School Health Services Best Practices
School health services — whether led by a nurse or approached as a school-based health center — help students assess their health, manage chronic illness, administer medication and provide health counseling. The payoff can be huge in terms of academic achievement. Better management of chronic illness, for example, increases attendance. And improved attendance increases the chances of academic success.
How does your district measure up?
- Every school in our district provides health services by a licensed school nurse or a trained health services employee who is supervised by a school nurse. We maintain a school nurse-to-student ratio of one nurse per 750 students.
- Our students are routinely screened and referrals made for medical needs including vision, hearing, weight and dental problems as well as lack of health insurance.
- The health status of students with chronic illness (such as diabetes, asthma, allergies and seizures) is monitored routinely, and health care/emergency plans for these students are written by the school nurse.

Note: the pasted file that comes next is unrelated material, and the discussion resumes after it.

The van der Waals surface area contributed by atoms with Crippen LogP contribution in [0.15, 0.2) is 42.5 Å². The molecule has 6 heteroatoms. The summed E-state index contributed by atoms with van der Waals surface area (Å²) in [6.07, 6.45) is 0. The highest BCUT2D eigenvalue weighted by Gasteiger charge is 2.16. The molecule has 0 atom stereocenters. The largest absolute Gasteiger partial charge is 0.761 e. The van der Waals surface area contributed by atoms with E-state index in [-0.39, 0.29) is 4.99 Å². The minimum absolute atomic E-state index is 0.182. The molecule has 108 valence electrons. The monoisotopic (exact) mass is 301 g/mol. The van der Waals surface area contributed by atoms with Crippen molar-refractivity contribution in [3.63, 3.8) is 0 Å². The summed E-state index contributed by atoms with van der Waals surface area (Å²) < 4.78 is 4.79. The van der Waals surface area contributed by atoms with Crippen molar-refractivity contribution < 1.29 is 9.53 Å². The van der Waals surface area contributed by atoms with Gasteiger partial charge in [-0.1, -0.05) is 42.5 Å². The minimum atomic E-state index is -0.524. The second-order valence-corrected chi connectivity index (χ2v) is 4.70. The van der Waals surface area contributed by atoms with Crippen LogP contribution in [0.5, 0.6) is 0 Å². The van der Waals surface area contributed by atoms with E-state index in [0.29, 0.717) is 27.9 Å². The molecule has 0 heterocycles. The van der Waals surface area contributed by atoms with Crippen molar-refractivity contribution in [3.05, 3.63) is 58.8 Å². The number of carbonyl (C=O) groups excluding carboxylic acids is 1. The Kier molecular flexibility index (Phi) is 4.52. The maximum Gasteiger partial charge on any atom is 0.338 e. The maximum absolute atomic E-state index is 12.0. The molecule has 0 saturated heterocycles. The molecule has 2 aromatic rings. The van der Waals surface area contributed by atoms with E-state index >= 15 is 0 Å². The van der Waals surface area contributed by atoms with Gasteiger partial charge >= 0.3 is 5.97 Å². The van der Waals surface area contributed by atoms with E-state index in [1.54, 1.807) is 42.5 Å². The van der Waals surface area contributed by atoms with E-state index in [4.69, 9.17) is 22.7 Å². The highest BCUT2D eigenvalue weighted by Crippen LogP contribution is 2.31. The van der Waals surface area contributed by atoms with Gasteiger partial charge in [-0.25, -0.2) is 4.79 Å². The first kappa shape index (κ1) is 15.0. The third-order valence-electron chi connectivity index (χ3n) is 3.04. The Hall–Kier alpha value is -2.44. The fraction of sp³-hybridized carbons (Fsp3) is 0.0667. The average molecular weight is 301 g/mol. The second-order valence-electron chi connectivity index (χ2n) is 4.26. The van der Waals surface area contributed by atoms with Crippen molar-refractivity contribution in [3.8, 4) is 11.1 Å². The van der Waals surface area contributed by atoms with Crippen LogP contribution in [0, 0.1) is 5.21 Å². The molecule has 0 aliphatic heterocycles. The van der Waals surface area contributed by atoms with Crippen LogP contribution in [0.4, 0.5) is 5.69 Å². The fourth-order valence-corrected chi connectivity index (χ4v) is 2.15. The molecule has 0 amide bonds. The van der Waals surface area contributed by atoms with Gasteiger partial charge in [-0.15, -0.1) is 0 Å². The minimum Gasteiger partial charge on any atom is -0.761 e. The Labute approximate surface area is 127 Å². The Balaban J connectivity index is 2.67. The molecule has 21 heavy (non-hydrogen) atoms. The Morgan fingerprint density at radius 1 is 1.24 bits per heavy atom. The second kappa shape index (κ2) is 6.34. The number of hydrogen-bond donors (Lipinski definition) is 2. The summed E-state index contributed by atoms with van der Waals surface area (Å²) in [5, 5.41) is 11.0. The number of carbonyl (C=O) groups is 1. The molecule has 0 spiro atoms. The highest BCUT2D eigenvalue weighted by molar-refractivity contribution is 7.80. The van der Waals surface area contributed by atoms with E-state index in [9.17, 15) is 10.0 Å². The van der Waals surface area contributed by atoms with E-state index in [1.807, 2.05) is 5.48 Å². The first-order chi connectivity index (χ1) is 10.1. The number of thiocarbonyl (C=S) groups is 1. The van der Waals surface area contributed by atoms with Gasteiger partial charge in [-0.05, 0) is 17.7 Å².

- Student attendance records are monitored routinely to identify absences related to health concerns.
- Our schools have adequate health facilities including a sink with hot running water, a handicapped accessible restroom, a cot, a computer, a locked file cabinet and a secure medication cabinet.
- Our district has considered participating in the Medicaid School Health Services Program, and if we decide to participate, we will strategically spend reimbursed Medicaid dollars on sustaining long term school health efforts. View our webinar, Untapped Revenue Source – Is Your District Participating?.
- Our school ensures access to on site school social workers and psychologists who have adequate time in the building to meet the needs of individual students, but also to deliver school wide evidence-based programs that improve safety, social and emotional health and positive behaviors for all students.
- Ensure schools have a designated faculty member or administrative personnel responsible for coordinating school health and safety programs and activities.
- Collect confidential student and school health indicator data at least once every two years. Consider that data carefully when determining strategic plan objectives and activities.